What do you need to get in?
Main entry requirements
If your qualifications aren’t listed here, you can use our UCAS points guide of 120 and refer to the university’s website for full details of all entry routes and requirements.
% applicants receiving offers52%
Provided by UCAS, this is the percentage of applicants who were offered a place on the course last year. Note that not all applicants receiving offers will take up the place, so this figure is likely to differ from applicants to places.
Tuition fee & financial support£9,250
Maximum annual fee for UK students. NHS-funded, sandwich or part-time course fees may vary.
If you live in:
- Scotland and go to a Scottish university, you won’t pay tuition fees
- Northern Ireland and go to an NI uni, you’ll pay £3,805 in tuition fees
- Wales you’ll pay £3,810 in fees and get a tuition fee grant to cover the rest
Every degree course is different, so it’s important to find one that suits your interests and matches the way you prefer to work – from the modules you’ll be studying to how you’ll be assessed. Top things to look for when comparing courses
You need skill and experience to thrive in this industry and our Media Production course aims to equip you with the expertise your CV needs. We live in a constantly changing, 24/7 multimedia landscape where anyone with a smartphone can become a broadcaster, awash with innovative trends and emerging techniques – like 5G, Internet of Things, virtual reality and mobile media. This exciting course will keep you up-to-date with the latest sector developments, equipping you with the skills to produce work for distribution across multiple platforms and genres. We adopt a convergent media approach, familiarising you with a wide range of media, including lens-based, broadcast and digital media. Our excellent links with local, regional, national media industries, including companies like Aardman Animations (Bristol), provide numerous opportunities for location work, site visits and talks by visiting media professionals, together with live projects and a professional experience scheme.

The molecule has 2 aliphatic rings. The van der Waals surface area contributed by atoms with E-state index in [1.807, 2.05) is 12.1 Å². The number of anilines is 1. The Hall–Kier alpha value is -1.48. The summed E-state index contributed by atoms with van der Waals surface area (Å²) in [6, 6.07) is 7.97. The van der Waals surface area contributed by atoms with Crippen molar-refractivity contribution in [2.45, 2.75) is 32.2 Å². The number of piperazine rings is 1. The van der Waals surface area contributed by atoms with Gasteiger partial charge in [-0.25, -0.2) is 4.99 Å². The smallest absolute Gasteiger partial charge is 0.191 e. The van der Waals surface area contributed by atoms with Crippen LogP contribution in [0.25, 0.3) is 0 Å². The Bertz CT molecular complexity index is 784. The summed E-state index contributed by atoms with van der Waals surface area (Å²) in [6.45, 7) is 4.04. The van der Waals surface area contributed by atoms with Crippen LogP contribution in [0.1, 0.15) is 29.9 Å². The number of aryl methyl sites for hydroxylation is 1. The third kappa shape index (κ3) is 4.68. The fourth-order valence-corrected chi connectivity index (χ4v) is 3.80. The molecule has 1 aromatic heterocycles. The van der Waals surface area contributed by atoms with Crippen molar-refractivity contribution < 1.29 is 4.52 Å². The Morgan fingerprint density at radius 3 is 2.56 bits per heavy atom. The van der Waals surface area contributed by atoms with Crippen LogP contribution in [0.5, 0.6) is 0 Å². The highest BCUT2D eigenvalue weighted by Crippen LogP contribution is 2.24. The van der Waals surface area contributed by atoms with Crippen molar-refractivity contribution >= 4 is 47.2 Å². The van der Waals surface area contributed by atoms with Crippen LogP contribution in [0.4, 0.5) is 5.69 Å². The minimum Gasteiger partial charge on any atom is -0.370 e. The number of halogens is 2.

Here at Coventry we place students at the heart of everything we do. We know you want excellent teaching and plenty of it; a great student experience; and a career at the end which makes your investment of money and time worthwhile. You will be among the first to use the new 35 million students' building called TheHub, the centre of student and social life on campus.
How you'll spend your time
Sorry, we don’t have study time information to display here
How you'll be assessed
Sorry, we don’t have course assessment information to display here
What do the numbers say for
The percentages below relate to the general subject area at this uni, not to one course. We show these stats because there isn't enough data about the specific course, or where this is the most detailed info made available to us.
What do students think about this subject here?
Here's how satisfied past students were taking courses within this subject area about things such as the quality of facilities and teaching - useful to refer to when you're narrowing down your options. Our student score makes comparisons easier, showing whether overall satisfaction is high, medium or low compared to other unis.
Start building a picture of who you could be studying with by taking a look at the profile of people that have studied this subject here in previous years.
UK / Non-UK
Male / Female
Full-time / Part-time
Typical Ucas points
2:1 or above
Most popular subjects students studied before attending
Here's an idea of the academic background of students from previous years, to give you a flavour of the type of people who take this subject.
What are graduates doing after six months?
Here’s what students are up after they graduate from studying this subject here. We’ve analysed the employment rate and salary figures so you can see at a glance whether they’re high, typical or low compared to graduates in this subject from other universities. Remember the numbers are only measured only six months after graduation and can be affected by the economic climate - the outlook may be different when you leave uni. What do graduate employment figures really tell you?